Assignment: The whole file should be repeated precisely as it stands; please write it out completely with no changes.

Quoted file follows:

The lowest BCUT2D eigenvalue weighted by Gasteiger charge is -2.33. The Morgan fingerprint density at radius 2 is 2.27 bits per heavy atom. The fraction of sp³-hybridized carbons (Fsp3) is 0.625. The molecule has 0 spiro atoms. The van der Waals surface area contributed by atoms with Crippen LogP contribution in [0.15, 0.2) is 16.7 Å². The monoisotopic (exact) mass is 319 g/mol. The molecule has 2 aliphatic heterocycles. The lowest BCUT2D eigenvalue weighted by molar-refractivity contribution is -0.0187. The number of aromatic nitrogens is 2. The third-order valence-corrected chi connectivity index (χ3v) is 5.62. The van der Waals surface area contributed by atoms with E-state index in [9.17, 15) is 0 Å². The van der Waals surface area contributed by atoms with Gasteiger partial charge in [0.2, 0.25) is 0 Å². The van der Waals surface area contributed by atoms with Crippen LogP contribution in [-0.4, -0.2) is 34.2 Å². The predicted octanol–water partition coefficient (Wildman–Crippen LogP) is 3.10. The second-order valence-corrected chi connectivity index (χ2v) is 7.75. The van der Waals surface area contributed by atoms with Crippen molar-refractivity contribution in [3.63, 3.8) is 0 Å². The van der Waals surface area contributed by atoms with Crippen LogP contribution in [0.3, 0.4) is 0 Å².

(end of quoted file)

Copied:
The lowest BCUT2D eigenvalue weighted by Gasteiger charge is -2.33. The Morgan fingerprint density at radius 2 is 2.27 bits per heavy atom. The fraction of sp³-hybridized carbons (Fsp3) is 0.625. The molecule has 0 spiro atoms. The van der Waals surface area contributed by atoms with Crippen LogP contribution in [0.15, 0.2) is 16.7 Å². The monoisotopic (exact) mass is 319 g/mol. The molecule has 2 aliphatic heterocycles. The lowest BCUT2D eigenvalue weighted by molar-refractivity contribution is -0.0187. The number of aromatic nitrogens is 2. The third-order valence-corrected chi connectivity index (χ3v) is 5.62. The van der Waals surface area contributed by atoms with E-state index in [9.17, 15) is 0 Å². The van der Waals surface area contributed by atoms with Gasteiger partial charge in [0.2, 0.25) is 0 Å². The van der Waals surface area contributed by atoms with Crippen LogP contribution in [-0.4, -0.2) is 34.2 Å². The predicted octanol–water partition coefficient (Wildman–Crippen LogP) is 3.10. The second-order valence-corrected chi connectivity index (χ2v) is 7.75. The van der Waals surface area contributed by atoms with Crippen molar-refractivity contribution in [3.63, 3.8) is 0 Å². The van der Waals surface area contributed by atoms with Crippen LogP contribution in [0.3, 0.4) is 0 Å².